We’re seeing robots move from industrial applications to consumer applications in our homes. We’re seeing strong trend growth at a global level for both these end markets.
We’re seeing greater sophistication and application of technologies. And we’re seeing sharp declines in the cost of making robots, leading to rising affordability and a prospective virtuous circle of demand and production.
Robots are becoming cheaper, faster, safer, smarter, more applicable and nimble day by day. This is attractive to us as fundamental investors.
The investment challenge is to find the right companies in the right area at the right time, and to benefit from the robotics thematic as it plays its part in the global transition towards a ‘new world’ of more environmentally sustainable and resource-efficient activities in the decades to come.
Where does robotics fit as an investment?
Robotics has become a familiar investment theme, both in specialised funds or an asset in more diversified funds such as the Nanuk New World Fund which is exposed to a broad theme of environmental sustainability and resource efficiency.
At a portfolio level, robotics fits within the industrial efficiency sector.
At the industry level, there are three broad themes for consideration:
Medical robotics is a key application seeing tremendous growth. Intuitive Surgical is a US company that pioneered medical robotics in 1995 for minimally invasive surgery.
Its main product, the ‘da Vinci’ Surgical System, has been utilised in a variety of surgeries including urology and gynaecology for over three million patients already.
The product has been amazingly successful in improving patient outcomes and its market share in its core applications is up to 90 per cent.
Although the industry is still quite nascent, new players are joining the medical robotics market such as the joint venture Verb Surgical, a collaboration between Google and Johnson & Johnson.
A virtuous cycle of economies of scale
Robot adoption is underpinned by faster business cycles, more flexible business and service models and more rapid response to customer needs.
New generation robots are more connected, more flexible and more precise.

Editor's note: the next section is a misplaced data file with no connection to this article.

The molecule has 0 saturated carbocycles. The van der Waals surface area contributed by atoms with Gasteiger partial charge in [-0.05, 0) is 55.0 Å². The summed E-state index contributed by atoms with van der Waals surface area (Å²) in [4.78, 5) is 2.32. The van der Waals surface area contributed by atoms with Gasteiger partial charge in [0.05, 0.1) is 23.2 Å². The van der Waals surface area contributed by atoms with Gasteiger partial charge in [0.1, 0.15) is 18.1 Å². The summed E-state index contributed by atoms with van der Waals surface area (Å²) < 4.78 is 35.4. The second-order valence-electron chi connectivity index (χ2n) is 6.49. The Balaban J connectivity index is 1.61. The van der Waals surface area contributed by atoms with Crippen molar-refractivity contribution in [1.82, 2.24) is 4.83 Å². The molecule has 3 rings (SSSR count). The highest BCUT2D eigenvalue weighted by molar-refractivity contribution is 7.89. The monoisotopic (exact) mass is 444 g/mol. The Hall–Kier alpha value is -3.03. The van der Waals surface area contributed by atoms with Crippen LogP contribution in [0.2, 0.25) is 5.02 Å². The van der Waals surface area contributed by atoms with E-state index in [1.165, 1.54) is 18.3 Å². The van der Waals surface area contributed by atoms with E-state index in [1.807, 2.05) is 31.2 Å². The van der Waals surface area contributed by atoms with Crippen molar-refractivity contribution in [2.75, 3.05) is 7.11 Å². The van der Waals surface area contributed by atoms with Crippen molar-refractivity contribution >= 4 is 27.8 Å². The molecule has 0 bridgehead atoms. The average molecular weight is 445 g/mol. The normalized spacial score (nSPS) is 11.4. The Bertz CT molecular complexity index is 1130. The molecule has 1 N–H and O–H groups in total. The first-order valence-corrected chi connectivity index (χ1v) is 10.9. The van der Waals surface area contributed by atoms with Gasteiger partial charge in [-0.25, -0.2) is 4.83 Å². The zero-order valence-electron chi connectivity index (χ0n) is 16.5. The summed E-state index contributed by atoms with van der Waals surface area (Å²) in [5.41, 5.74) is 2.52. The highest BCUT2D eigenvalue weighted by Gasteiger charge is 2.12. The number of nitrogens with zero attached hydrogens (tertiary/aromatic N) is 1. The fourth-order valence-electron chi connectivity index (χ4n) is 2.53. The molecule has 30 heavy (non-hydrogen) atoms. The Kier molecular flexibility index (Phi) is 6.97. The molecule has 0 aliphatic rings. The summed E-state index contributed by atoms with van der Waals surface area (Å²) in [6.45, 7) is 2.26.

Key to this is the development of artificial intelligence and machine vision, which is allowing machines to navigate physical space and adapt to non-standard objects.
This pushes robots from being limited to a production line and a repeatable action – for instance, attaching a bottle cap – to move around a warehouse, for example.
In late 2017, the International Federation of Robotics forecast that 1.3 million industrial robots will be installed in factories around the world in the three years spanning 2018 to 2020.
This would bring the worldwide stock of industrial robots to 3 million units by 2020. Notably, robot adoption across small and medium enterprises is seen as a developing trend.
While strong growth in robotics is evident, the cost of components of a robot are rapidly declining, such as the massive drop in the cost of computing power and related core components.
Since 2010, the average robotics sensor cost has dropped by 50 per cent and the cost of lithium-ion batteries has fallen 75 per cent.
Emerging applications such as cobots are growing at double-digit figures. For example, Teradyne, a company that makes automatic test equipment, has seen cobot revenue grow 6.5 times over the last four years.
This growth has been driven by cost competiveness in manufacturing hubs, particularly in China.
As cobots become cheaper, they’re gaining market share, and this enables a virtuous cycle of increased economies of scale.
Robotics as an investment is underpinned by strong trend growth for industrial and consumer applications at a global level, contributing towards a ‘new world’ of more environmentally sustainable and resource-efficient activities in the decades to come.
Eric Siegloff is chief executive officer at Nanuk Asset Management.
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